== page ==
I sure could use a vacation about now — but I have no plans to take one this summer.
That’s the breaks for self-employed people like me who do not enjoy paid-vacation benefits. When I do not work, I do not get paid.
However, nearly one in four American workers are not taking a summer vacation, either — in part because we’re the only advanced economy in the world that doesn’t mandate employer-paid vacations for them.
This is the time each year when I envy my friends in vacation-rich countries around the world.
In Kuwait, according to Far and Wide, employees receive 30 days of paid vacation. When including days off for religious holidays, employees can enjoy up to 64 days of paid leave — 13 weeks off a year.
In France, the government mandates every employee get at least five weeks of paid vacation. French workers average 37 days of vacation a year — and 22 paid holidays on top of that.
Austria requires employers to give their workers 25 days off and 30 days off to those who have worked 25 years or more.
The Austrians also require one of the great job perks of all time: Employees can clock out at 3 p.m. on Fridays rather than suffer on until 5 or 5:30 as we Americans do.
Compare these generous time-off policies to America, where employees average about 15 vacation days a year.
We Americans really can’t complain. We’re world famous for being a nation of workaholics, even in good times.
In tough economic times such as now, when costs are soaring and the buying power of our paychecks is shrinking, we have to work even harder to keep revenues coming in.
We don’t like our government telling us or our employers how we ought to conduct our business or how many vacation days employers must provide.
Our style has been, for the most part, to favor freedom over mandates of any kind.
Goodness knows our government has been so busy handing out goodies to citizens, it’s just a matter of time before the freedom lovers are overrun by the benefit lovers.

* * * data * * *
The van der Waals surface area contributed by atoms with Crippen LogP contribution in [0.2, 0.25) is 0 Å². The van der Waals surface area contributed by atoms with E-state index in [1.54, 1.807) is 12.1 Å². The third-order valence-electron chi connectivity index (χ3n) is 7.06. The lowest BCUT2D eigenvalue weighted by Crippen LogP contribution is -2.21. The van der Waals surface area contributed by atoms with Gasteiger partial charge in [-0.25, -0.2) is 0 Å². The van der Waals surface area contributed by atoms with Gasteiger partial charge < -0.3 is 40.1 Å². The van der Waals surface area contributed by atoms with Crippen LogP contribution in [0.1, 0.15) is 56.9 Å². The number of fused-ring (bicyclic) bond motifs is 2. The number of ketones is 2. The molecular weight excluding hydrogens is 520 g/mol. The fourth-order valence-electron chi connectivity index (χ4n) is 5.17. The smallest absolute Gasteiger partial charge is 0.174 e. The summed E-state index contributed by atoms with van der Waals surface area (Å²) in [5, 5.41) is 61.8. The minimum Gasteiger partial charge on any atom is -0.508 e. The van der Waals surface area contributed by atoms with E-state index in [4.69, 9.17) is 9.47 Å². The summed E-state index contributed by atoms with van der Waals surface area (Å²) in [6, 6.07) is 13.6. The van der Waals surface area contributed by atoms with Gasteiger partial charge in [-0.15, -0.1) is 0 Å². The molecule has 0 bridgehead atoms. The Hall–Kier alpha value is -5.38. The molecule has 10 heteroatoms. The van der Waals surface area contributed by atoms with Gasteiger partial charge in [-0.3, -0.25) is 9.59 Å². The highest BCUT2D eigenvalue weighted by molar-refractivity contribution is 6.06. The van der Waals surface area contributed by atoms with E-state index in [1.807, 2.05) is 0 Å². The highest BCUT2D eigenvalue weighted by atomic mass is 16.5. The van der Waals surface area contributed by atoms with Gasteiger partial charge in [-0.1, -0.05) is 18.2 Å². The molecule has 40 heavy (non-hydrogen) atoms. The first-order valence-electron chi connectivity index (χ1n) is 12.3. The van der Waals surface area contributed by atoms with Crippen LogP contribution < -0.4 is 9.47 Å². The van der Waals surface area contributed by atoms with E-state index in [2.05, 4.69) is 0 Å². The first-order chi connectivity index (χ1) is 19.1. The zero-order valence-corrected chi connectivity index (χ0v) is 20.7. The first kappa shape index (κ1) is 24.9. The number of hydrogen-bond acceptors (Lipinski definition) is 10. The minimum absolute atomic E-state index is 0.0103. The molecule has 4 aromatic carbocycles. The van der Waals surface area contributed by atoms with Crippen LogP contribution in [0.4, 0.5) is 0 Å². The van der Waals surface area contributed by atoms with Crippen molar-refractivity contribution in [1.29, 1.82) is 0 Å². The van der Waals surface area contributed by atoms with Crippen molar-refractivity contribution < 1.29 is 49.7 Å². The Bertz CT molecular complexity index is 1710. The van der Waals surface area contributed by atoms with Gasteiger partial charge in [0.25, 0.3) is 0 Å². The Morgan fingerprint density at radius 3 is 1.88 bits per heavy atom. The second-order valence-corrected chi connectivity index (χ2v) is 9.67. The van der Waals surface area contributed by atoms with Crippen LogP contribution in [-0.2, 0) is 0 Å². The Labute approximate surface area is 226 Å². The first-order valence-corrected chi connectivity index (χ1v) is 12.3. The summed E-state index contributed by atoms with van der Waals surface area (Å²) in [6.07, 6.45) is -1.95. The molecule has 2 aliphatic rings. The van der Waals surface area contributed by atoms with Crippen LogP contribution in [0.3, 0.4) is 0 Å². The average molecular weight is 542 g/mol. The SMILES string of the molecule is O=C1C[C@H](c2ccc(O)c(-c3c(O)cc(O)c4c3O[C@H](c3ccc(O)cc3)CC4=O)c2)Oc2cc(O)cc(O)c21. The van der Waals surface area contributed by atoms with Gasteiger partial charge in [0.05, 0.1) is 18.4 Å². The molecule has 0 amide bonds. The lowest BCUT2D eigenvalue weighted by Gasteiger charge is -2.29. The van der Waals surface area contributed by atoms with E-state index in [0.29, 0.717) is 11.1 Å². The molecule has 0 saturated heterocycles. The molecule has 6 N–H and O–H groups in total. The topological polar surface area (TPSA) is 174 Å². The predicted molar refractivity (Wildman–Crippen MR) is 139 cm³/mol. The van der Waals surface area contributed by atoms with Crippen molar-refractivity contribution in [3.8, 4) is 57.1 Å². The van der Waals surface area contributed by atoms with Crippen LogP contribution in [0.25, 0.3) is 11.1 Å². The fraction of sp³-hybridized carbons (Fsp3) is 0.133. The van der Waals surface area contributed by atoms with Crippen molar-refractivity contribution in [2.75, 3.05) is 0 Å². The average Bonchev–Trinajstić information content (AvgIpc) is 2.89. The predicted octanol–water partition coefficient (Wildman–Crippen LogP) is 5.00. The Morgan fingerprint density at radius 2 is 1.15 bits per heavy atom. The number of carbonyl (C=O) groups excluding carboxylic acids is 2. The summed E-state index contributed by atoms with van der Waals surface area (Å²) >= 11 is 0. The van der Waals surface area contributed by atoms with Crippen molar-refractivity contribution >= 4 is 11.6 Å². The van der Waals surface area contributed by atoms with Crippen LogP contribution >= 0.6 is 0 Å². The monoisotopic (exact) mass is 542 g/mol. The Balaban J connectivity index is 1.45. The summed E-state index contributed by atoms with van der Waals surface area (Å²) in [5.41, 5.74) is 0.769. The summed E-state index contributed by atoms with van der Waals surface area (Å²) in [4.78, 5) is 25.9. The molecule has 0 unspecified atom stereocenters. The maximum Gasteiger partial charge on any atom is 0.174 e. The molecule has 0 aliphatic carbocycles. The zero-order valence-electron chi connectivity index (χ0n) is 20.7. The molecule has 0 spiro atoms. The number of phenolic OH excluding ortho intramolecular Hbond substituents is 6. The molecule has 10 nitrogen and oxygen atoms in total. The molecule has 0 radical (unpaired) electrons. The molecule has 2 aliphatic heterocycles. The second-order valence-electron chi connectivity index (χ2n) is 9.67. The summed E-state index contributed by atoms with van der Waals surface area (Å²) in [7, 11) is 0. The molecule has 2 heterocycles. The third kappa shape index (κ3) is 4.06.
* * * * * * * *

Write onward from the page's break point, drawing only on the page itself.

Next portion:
It will be a sad day if that ever happens. We’ll have a perpetually anemic economy, and all of us will have to struggle more to find the job opportunities that’ll bring us happiness and wealth.
That said, we Americans could learn a thing or two from our vacationing friends around the world.
“Vacating” from the stresses, responsibilities and worries of our daily lives is great for our health.
We know we should take off work and go somewhere with our loved ones or friends and completely get lost for a week at a beach or lake.
We know we should find more time to sit at an outdoor restaurant as the sun goes down, enjoying good wine, conversation and the delicious foods we never have time to prepare.
We know we should step off the earth just for a little while, laugh heartily and sleep until we are fully rested.
Vacating, or vacation, is good for each of us — and America. It restores our equilibrium and helps us become more productive, civil and poised when we return to our daily lives.
Ah, heck, I’ve talked myself into it.
I’m going to plan a trip to the ocean this summer and let its powerful waves wash my daily worries away — for a day or two, anyway.
Tom Purcell, creator of the infotainment site ThurbersTail.com, is a Pittsburgh Tribune-Review humor columnist. Email him at Tom@TomPurcell.com